SILI with the Regional Trial Court of Manila, seeking to recover the sums it paid the assured under a
motor vehicle insurance policy as well as other damages, totaling P564,500.00 (P454,000.00 as
actual/compensatory damages; P50,000.00 as exemplary damages; P50,000.00 as attorney's fees;
P10,000.00 as litigation expenses; and P500.00 as appearance fees.)

ISSUEs: 1) If a criminal case was filed, can an independent civil action based on quasi-delict under
Article 2176 of the Civil Code be filed if no reservation was made in the said criminal case?

2) Can a subrogee of an offended party maintain an independent civil action during the pendency of a
criminal action when no reservation of the right to file an independent civil action was made in the
criminal action and despite the fact that the private complainant is actively participating through a private
prosecutor in the aforementioned criminal case?

RULING: WHEREFORE, premises considered, the assailed decision of the Court of Appeals dated
February 24, 1995 and the Resolution dated April 3, 1995 denying the motion for reconsideration thereof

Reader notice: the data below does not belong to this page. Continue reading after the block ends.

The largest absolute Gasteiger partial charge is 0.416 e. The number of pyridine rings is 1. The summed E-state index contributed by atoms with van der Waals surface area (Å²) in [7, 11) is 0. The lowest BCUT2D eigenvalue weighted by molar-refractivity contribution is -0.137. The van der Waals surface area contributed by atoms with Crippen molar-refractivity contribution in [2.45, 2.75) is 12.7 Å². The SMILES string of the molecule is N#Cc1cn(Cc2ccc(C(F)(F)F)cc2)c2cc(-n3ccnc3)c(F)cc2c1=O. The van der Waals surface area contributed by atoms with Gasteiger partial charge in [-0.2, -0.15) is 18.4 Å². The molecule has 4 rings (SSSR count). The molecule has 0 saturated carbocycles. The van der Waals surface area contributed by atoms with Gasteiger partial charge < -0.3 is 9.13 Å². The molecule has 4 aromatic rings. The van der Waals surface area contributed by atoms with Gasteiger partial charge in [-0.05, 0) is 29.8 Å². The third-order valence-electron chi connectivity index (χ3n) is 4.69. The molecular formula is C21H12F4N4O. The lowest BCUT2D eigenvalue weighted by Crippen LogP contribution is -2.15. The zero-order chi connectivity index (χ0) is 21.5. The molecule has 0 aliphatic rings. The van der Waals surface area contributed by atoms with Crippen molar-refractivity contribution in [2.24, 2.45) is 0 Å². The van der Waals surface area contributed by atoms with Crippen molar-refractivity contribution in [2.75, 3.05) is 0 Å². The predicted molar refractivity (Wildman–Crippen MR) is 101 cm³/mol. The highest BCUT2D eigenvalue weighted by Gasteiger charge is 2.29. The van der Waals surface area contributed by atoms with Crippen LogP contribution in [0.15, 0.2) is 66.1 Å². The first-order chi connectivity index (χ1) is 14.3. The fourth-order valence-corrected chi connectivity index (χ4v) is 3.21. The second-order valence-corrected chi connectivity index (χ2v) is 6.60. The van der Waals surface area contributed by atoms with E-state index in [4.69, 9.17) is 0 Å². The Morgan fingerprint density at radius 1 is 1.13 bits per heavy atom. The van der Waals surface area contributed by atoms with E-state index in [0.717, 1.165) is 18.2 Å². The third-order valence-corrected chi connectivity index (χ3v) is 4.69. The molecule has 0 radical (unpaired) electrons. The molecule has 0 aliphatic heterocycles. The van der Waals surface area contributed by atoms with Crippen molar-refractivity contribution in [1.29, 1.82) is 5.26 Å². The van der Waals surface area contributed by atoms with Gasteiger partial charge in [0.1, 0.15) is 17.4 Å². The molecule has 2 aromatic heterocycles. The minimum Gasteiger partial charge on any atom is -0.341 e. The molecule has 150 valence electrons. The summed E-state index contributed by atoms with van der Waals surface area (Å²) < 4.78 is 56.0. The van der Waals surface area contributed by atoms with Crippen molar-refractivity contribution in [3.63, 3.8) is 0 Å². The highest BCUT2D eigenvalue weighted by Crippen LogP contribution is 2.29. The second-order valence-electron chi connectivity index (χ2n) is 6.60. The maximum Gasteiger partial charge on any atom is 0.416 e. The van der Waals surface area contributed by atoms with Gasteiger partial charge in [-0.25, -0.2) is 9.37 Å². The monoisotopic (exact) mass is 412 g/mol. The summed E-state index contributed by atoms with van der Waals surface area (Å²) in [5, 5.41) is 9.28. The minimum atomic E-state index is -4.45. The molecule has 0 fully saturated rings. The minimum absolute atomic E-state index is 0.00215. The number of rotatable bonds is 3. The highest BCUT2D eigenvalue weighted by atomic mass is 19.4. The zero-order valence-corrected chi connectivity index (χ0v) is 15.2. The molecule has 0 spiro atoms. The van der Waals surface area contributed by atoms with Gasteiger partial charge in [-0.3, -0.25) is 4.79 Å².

PROCEEDINGS" filed by petitioners is GRANTED.

RATIO: Now that the necessity of a prior reservation is the standing rule that shall govern the institution
of the independent civil actions referred to in Rule 111 of the Rules of Court, past pronouncements that
view the reservation requirement as an "unauthorized amendment" to substantive law - i.e., the Civil
Code, should no longer be controlling. There must be a renewed adherence to the time-honored dictum
that procedural rules are designed, not to defeat, but to safeguard the ends of substantial justice. And for
this noble reason, no less than the Constitution itself has mandated this Court to promulgate rules
concerning the enforcement of rights with the end in view of providing a simplified and inexpensive
procedure for the speedy disposition of cases which should not diminish, increase or modify substantive
rights. Far from altering substantive rights, the primary purpose of the reservation is, to borrow the words
of the Court in "Caos v. Peralta"
Clearly then, private respondent PISC, as subrogee under Article 2207 of the Civil Code, is not exempt